Tensions between Hamas and the Palestinian Authority, following the abduction of three Israeli teenagers in the West Bank, have reached a critical lack of trust that threatens to dismantle the Palestinian unity government and delay the implementation of the sides' reconciliation pact.
The crisis, according to a senior source in Palestinian Authority President Mahmoud Abbas' bureau, began after Abbas ordered his security forces to increase cooperation with Israeli security forces to help locate the three missing teens. Hamas was outraged at the order and issued a statement saying, "It was treasonous to Palestinian interests and could even be a detriment to the implementation of the inner-Palestinian reconciliation accord, to the point of dismantling the fledgling unity government."
A senior Palestinian source confirmed to Israel Hayom that during the phone conversation between Abbas and Prime Minister Benjamin Netanyahu, the prime minister presented Abbas with clear evidence of Hamas' involvement in the abduction, which was perpetrated with the knowledge and approval of senior political Hamas officials -- a matter that constitutes a clear violation of the inner-Palestinian reconciliation understandings.
"At the moment we are still confirming the degree of Hamas' and its senior officials' involvement in the abduction. If it becomes clear to us that it was done with the knowledge and approval of Hamas' senior political echelon, there will be no choice but to dismantle the unity government and postpone the inner-Palestinian reconciliation process," the senior PA source told Israel Hayom.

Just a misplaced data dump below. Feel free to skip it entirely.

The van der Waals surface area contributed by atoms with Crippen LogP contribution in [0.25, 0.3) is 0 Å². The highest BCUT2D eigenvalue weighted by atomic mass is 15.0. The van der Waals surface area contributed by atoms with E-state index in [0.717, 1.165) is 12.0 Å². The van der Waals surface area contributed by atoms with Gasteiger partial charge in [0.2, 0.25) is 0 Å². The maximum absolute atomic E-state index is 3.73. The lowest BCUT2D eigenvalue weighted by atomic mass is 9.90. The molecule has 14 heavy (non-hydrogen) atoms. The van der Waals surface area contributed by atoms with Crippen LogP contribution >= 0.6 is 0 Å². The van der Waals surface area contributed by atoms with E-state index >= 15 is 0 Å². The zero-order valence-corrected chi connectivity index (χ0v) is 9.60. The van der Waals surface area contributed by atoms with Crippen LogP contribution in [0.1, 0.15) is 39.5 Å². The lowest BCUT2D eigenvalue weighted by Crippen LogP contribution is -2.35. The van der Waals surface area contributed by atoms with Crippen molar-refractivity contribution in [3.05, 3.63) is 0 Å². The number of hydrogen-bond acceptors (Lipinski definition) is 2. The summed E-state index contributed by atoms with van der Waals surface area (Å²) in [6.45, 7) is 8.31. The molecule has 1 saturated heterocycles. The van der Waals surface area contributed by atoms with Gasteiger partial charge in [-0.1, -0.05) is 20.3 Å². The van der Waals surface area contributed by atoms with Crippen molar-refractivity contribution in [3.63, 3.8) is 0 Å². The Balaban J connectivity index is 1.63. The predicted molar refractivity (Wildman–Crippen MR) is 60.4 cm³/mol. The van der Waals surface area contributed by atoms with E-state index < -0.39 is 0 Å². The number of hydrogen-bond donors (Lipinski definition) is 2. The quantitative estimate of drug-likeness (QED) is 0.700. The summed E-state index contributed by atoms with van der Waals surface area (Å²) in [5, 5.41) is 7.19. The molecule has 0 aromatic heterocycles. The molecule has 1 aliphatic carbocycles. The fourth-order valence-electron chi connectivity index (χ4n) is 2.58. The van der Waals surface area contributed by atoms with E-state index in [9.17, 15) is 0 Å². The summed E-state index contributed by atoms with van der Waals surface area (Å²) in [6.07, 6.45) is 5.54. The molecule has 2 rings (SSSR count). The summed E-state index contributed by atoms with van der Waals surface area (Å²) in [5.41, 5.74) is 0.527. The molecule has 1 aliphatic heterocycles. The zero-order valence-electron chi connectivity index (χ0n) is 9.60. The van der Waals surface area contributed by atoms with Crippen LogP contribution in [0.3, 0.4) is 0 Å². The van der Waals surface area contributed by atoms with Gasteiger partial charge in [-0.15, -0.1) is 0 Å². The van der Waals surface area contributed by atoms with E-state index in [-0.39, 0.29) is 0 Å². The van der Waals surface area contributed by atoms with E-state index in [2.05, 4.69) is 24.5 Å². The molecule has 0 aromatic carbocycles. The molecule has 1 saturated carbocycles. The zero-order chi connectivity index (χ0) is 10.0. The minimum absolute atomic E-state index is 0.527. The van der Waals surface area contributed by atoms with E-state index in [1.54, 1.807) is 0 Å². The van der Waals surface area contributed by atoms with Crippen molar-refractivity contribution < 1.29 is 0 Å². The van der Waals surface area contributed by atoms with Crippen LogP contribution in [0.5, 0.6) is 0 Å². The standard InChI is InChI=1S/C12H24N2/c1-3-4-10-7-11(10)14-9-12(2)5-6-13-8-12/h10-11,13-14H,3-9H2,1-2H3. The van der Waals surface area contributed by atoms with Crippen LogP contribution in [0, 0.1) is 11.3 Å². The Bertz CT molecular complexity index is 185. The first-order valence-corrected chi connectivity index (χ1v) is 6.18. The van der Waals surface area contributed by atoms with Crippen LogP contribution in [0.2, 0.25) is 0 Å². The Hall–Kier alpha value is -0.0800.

According to the same source, "The understandings with Hamas, which made it possible to create the unity government ... included commitments from Hamas not to undertake violence and terror. But the more evidence is collected, the more it appears that Hamas betrayed the trust it was given and that the organization exploited the reconciliation agreement to throw sand in our eyes and reopen its terrorist network in the West Bank, which harms not only Israel but also the Palestinian Authority."
The senior PA source emphasized that if it becomes evident beyond a doubt that Hamas is behind the abduction -- the unity government would be immediately disbanded. "We will act to confiscate and seize all Hamas assets in the West Bank," he said. The source also added that PA officials in Ramallah were considering closing down organizations and associations in the West Bank affiliated with Hamas, which were permitted to return and reopen due to the formation of the unity government.
Officials in Ramallah are concerned over mounting international pressure. "The incident raised the ire of the PA chairman after he received outraged responses from senior figures in the international community. They complained that while the Fatah-Hamas government was receiving international recognition, a kidnapping attack was being conducted against Israeli teenagers, allegedly ordered by Hamas, which is part of the Palestinian government that declared it opposes terror and recognizes Israel," one official said.
Hamas rejected the claims and denied any involvement in the kidnapping. Senior Hamas member Mushir al-Masri told Palestinian television that "the claims that Hamas is behind the abduction of the Israeli settlers is an Israeli fabrication intended to harm inner-Palestinian reconciliation and break apart the unity government."
Israeli officials said they expected and hoped that international pressure would lead Abbas to abandon his partnership with Hamas.
Netanyahu told Abbas on the phone on Monday: "I expect your assistance in returning the abducted boys home and in capturing the kidnappers. The Hamas kidnappers came out of Palestinian Authority-controlled territory, and returned to Palestinian Authority-controlled territory."